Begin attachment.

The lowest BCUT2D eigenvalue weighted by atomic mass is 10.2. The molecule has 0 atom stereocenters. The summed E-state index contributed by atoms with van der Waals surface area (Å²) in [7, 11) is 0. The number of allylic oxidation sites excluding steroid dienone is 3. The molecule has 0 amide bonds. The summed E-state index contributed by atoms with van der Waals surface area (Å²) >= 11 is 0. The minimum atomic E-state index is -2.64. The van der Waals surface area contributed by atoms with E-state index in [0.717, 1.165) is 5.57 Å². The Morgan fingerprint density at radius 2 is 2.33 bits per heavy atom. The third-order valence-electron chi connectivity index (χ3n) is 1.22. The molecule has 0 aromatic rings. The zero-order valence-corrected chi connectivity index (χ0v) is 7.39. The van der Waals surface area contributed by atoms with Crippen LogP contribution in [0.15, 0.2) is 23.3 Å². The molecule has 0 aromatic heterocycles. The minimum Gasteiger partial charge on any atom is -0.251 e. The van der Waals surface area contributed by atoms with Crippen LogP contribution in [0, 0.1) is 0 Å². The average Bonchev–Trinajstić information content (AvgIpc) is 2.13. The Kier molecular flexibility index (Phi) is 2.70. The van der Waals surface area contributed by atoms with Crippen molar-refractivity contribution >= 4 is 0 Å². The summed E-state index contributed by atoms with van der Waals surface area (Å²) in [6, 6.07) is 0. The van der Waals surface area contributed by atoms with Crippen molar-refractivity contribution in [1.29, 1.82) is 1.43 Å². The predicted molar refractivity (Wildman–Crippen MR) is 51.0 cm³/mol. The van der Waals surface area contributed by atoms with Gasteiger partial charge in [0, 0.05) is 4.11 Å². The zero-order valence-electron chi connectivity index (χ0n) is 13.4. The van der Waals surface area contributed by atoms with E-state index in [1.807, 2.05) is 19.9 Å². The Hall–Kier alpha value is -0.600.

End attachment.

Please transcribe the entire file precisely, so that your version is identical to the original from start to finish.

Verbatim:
The lowest BCUT2D eigenvalue weighted by atomic mass is 10.2. The molecule has 0 atom stereocenters. The summed E-state index contributed by atoms with van der Waals surface area (Å²) in [7, 11) is 0. The number of allylic oxidation sites excluding steroid dienone is 3. The molecule has 0 amide bonds. The summed E-state index contributed by atoms with van der Waals surface area (Å²) >= 11 is 0. The minimum atomic E-state index is -2.64. The van der Waals surface area contributed by atoms with E-state index in [0.717, 1.165) is 5.57 Å². The Morgan fingerprint density at radius 2 is 2.33 bits per heavy atom. The third-order valence-electron chi connectivity index (χ3n) is 1.22. The molecule has 0 aromatic rings. The zero-order valence-corrected chi connectivity index (χ0v) is 7.39. The van der Waals surface area contributed by atoms with Crippen LogP contribution in [0.15, 0.2) is 23.3 Å². The molecule has 0 aromatic heterocycles. The minimum Gasteiger partial charge on any atom is -0.251 e. The van der Waals surface area contributed by atoms with Crippen LogP contribution in [0, 0.1) is 0 Å². The average Bonchev–Trinajstić information content (AvgIpc) is 2.13. The Kier molecular flexibility index (Phi) is 2.70. The van der Waals surface area contributed by atoms with Crippen molar-refractivity contribution >= 4 is 0 Å². The summed E-state index contributed by atoms with van der Waals surface area (Å²) in [6, 6.07) is 0. The van der Waals surface area contributed by atoms with Crippen molar-refractivity contribution in [1.29, 1.82) is 1.43 Å². The predicted molar refractivity (Wildman–Crippen MR) is 51.0 cm³/mol. The van der Waals surface area contributed by atoms with Gasteiger partial charge in [0, 0.05) is 4.11 Å². The zero-order valence-electron chi connectivity index (χ0n) is 13.4. The van der Waals surface area contributed by atoms with E-state index in [1.807, 2.05) is 19.9 Å². The Hall–Kier alpha value is -0.600.